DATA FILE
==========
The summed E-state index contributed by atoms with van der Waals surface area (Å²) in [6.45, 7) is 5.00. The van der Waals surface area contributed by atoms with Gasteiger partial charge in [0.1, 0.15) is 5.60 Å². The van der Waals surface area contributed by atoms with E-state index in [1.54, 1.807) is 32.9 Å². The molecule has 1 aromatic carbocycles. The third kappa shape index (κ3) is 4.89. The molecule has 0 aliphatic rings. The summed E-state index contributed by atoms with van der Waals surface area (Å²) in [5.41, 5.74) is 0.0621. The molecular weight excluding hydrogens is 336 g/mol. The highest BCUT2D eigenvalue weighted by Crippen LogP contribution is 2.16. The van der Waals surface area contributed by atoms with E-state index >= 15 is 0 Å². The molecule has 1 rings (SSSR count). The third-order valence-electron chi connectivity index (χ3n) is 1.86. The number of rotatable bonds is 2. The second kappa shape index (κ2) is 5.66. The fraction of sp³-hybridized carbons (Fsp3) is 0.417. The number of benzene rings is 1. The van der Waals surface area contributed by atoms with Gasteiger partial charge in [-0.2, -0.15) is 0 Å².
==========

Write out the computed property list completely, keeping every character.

The summed E-state index contributed by atoms with van der Waals surface area (Å²) in [6.45, 7) is 5.00. The van der Waals surface area contributed by atoms with Gasteiger partial charge in [0.1, 0.15) is 5.60 Å². The van der Waals surface area contributed by atoms with E-state index in [1.54, 1.807) is 32.9 Å². The molecule has 1 aromatic carbocycles. The third kappa shape index (κ3) is 4.89. The molecule has 0 aliphatic rings. The summed E-state index contributed by atoms with van der Waals surface area (Å²) in [5.41, 5.74) is 0.0621. The molecular weight excluding hydrogens is 336 g/mol. The highest BCUT2D eigenvalue weighted by Crippen LogP contribution is 2.16. The van der Waals surface area contributed by atoms with E-state index >= 15 is 0 Å². The molecule has 1 rings (SSSR count). The third-order valence-electron chi connectivity index (χ3n) is 1.86. The number of rotatable bonds is 2. The second kappa shape index (κ2) is 5.66. The fraction of sp³-hybridized carbons (Fsp3) is 0.417. The number of benzene rings is 1. The van der Waals surface area contributed by atoms with Gasteiger partial charge in [-0.2, -0.15) is 0 Å².